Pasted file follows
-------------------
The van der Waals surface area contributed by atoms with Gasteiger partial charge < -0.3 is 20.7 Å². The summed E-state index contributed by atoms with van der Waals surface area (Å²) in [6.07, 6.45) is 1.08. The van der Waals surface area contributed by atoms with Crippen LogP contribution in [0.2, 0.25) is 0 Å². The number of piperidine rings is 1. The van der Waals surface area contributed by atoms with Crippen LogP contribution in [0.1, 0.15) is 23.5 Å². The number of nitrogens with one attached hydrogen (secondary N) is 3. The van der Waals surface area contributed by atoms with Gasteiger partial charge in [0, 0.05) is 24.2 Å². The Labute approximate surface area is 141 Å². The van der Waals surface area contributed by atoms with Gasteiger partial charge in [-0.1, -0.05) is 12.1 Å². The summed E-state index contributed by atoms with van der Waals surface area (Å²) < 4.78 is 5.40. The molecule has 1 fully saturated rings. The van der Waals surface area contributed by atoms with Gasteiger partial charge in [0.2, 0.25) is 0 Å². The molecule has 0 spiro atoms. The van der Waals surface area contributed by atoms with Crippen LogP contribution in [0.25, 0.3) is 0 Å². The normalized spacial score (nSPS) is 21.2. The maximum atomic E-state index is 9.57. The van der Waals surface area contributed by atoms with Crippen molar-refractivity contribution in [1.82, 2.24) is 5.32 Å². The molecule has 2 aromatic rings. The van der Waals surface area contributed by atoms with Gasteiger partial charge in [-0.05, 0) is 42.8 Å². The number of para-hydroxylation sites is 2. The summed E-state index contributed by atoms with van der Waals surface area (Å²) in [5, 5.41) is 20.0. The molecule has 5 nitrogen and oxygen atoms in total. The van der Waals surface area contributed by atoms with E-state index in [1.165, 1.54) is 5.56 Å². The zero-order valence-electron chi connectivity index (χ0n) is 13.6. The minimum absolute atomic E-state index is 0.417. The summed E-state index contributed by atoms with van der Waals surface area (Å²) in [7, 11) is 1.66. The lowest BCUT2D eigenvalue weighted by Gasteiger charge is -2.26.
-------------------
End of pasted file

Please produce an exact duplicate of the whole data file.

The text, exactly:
The van der Waals surface area contributed by atoms with Gasteiger partial charge < -0.3 is 20.7 Å². The summed E-state index contributed by atoms with van der Waals surface area (Å²) in [6.07, 6.45) is 1.08. The van der Waals surface area contributed by atoms with Crippen LogP contribution in [0.2, 0.25) is 0 Å². The number of piperidine rings is 1. The van der Waals surface area contributed by atoms with Crippen LogP contribution in [0.1, 0.15) is 23.5 Å². The number of nitrogens with one attached hydrogen (secondary N) is 3. The van der Waals surface area contributed by atoms with Gasteiger partial charge in [0, 0.05) is 24.2 Å². The Labute approximate surface area is 141 Å². The van der Waals surface area contributed by atoms with Gasteiger partial charge in [-0.1, -0.05) is 12.1 Å². The summed E-state index contributed by atoms with van der Waals surface area (Å²) < 4.78 is 5.40. The molecule has 1 fully saturated rings. The van der Waals surface area contributed by atoms with Gasteiger partial charge in [0.2, 0.25) is 0 Å². The molecule has 0 spiro atoms. The van der Waals surface area contributed by atoms with Crippen LogP contribution in [0.25, 0.3) is 0 Å². The normalized spacial score (nSPS) is 21.2. The maximum atomic E-state index is 9.57. The van der Waals surface area contributed by atoms with Crippen molar-refractivity contribution in [1.82, 2.24) is 5.32 Å². The molecule has 2 aromatic rings. The van der Waals surface area contributed by atoms with Gasteiger partial charge in [-0.05, 0) is 42.8 Å². The number of para-hydroxylation sites is 2. The summed E-state index contributed by atoms with van der Waals surface area (Å²) in [5, 5.41) is 20.0. The molecule has 5 nitrogen and oxygen atoms in total. The van der Waals surface area contributed by atoms with E-state index in [1.165, 1.54) is 5.56 Å². The zero-order valence-electron chi connectivity index (χ0n) is 13.6. The minimum absolute atomic E-state index is 0.417. The summed E-state index contributed by atoms with van der Waals surface area (Å²) in [7, 11) is 1.66. The lowest BCUT2D eigenvalue weighted by Gasteiger charge is -2.26.